Levitt of NAVA spoke last, of the three-year journey from contract to groundbreaking and how Lakehouse was working to be the first WELL-certified residential project in Denver.

“LEED is for buildings, but WELL is for people,” he said. It’s a performance-based system for measuring, certifying, and monitoring features of the built environment that impact human health and well-being: air, water, nourishment, light, fitness, comfort and mind.

The ceremony concluded as a long row of dignitaries, wielding gilded shovels, churned up the soil as a fusillade of fireworks burst overhead, engulfing the crowd in smoke.

Lakehouse’s amenities, per a NAVA press release, will include: a 7,000-square-foot wellness center; open sky pool, hot tub and mist lounge overlooking the lake; treetop sundeck; patio with fire pits and grills; organic urban farm and produce program; juice bar; gym, sauna and yoga studio; living “Green Wall”; community kitchen; library, business center and media den; and indoor/outdoor lounge and fireplaces.

The residences are being listed exclusively by Dee Chirafisi, Kevin Garrett and Matt McNeill Kentwood City Properties. Condominiums range in size from 675 to 2,285 square feet, with one-, two- and three-bedroom options, and the rowhomes are two bedrooms, ranging in size from 1,300 to 2,473 square feet.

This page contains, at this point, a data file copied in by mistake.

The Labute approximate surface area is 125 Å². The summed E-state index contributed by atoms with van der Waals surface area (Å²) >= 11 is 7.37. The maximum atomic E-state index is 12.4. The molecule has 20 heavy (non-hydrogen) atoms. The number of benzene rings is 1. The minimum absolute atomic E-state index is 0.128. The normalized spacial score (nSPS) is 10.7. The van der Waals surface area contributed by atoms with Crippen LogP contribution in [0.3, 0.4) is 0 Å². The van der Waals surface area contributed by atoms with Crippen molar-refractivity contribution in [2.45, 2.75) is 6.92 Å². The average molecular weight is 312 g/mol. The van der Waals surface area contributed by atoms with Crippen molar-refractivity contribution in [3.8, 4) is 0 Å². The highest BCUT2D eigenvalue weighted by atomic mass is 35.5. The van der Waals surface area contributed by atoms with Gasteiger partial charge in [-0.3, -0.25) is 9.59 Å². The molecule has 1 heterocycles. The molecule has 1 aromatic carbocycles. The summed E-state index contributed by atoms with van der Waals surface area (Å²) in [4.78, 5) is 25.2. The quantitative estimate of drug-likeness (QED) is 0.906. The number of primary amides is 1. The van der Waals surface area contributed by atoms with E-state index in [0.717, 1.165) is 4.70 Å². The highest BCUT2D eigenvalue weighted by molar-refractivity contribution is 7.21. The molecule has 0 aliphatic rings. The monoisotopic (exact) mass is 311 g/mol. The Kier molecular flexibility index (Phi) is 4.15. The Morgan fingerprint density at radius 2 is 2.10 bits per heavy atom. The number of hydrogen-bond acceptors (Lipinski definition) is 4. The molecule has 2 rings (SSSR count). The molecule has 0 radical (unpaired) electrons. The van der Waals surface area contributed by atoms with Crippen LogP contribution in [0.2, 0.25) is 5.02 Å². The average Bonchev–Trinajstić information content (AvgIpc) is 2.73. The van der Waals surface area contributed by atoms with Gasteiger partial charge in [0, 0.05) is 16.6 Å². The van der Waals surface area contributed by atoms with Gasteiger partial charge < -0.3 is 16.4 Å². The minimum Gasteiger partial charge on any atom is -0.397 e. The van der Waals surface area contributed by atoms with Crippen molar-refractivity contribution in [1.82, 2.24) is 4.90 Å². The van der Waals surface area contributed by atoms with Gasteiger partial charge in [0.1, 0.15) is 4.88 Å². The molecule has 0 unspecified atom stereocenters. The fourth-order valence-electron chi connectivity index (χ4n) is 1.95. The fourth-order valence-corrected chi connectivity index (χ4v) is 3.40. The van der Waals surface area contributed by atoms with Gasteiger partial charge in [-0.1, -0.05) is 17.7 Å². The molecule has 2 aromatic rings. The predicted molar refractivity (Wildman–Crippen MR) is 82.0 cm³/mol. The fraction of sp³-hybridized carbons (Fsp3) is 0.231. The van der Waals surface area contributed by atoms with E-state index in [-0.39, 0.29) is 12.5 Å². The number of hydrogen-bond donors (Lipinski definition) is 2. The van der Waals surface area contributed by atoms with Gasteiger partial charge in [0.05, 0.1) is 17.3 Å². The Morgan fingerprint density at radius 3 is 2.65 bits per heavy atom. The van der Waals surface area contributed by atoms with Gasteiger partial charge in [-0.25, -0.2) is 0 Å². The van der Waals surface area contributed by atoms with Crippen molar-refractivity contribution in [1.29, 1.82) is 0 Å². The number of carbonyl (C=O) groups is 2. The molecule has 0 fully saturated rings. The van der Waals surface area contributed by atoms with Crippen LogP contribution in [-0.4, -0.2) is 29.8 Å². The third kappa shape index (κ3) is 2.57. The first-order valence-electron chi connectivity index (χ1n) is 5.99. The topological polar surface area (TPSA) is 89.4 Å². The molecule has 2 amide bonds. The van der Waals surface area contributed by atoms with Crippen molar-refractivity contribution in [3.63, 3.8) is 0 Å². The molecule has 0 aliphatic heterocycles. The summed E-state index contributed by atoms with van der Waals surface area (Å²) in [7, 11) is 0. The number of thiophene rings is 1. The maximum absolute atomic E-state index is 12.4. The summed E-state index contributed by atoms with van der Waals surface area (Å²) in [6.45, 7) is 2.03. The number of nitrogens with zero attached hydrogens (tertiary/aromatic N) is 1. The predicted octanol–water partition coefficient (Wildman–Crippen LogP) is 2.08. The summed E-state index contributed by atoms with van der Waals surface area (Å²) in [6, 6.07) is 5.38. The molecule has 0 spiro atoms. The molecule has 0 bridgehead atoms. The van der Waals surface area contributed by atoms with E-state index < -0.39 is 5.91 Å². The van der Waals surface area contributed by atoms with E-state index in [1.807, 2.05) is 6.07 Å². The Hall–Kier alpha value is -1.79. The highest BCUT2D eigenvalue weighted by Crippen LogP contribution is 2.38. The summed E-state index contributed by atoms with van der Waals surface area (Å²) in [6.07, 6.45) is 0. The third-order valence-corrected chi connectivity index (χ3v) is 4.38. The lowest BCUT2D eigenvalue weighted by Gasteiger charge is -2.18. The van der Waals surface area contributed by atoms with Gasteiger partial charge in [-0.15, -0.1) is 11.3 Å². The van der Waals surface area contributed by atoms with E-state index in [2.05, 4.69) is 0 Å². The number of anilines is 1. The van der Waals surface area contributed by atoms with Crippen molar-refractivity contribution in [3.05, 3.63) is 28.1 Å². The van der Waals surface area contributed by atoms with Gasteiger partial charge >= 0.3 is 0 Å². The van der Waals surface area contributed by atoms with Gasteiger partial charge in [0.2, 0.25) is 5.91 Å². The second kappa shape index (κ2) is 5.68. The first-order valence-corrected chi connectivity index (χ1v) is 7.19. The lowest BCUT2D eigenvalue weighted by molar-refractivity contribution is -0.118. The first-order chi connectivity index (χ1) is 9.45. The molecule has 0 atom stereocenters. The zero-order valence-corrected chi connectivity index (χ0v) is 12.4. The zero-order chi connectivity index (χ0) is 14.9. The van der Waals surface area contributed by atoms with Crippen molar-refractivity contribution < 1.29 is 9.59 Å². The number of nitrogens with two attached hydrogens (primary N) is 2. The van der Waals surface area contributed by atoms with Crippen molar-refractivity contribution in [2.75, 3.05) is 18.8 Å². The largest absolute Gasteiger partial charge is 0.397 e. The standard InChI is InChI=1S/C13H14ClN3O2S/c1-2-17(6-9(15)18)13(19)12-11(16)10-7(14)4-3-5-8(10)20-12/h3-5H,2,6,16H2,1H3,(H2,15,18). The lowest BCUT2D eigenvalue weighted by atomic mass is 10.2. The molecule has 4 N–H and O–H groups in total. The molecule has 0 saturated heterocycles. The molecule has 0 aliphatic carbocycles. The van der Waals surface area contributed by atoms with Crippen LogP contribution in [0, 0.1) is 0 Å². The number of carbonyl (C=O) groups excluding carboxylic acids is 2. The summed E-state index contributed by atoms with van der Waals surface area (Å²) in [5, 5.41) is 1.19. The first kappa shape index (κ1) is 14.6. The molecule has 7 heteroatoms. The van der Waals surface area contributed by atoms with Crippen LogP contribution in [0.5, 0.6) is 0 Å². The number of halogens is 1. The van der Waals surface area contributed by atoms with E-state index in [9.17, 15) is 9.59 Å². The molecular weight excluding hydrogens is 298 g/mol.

“We have 25 units reserved and/or under contract out of our 199 units total,” said Raechel Terry, Sales Center Manager and agent with Kentwood City Properties. “We combined some floorplans from our original 206 total.”

Terry said prices had gone up slightly from the originally released pricing. In April the Neighborhood Gazette reported that pre-construction pricing had increased to $499,000, up from $455,000 for the one-bed, one-bath condos.

No, that’s not affordable housing.

“Our whole building is all one or two bedrooms,” and more bedrooms are better for families, said Levitt. So, rather than write a check to the city’s general fund, NAVA agreed to build affordable housing, but not at Lakehouse.

“As part of Denver’s Inclusionary Housing Ordinance, NAVA created an Affordable Housing Plan for their Lakehouse project,” said Mike Criner, Chief Operating Officer of Habitat for Humanity of Metro Denver. “It called for a number of affordable rental units to be built at the St. Anthony’s redevelopment site and for affordable homeownership units to be built offsite.”

“Trevor Hines and Brian Levitt, from NAVA, reached out to Habitat for Humanity of Metro Denver in July of 2015 to see if a partnership could be formed to build these units. Habitat was able to acquire a tract of land very close to the Evans Avenue Light Rail station where nine affordable homes will be built. NAVA is sponsoring four, four-bedroom units at this site.

”Not only will they be providing financial support for the construction of these units, they will also be volunteering,” said Criner.

Habitat will begin site work this fall and plans to sell the homes to low-income families in the late summer or early fall of 2018.

As for Lakehouse, construction will take 25 months, with residents likely moving in summer of 2019.

For information, visit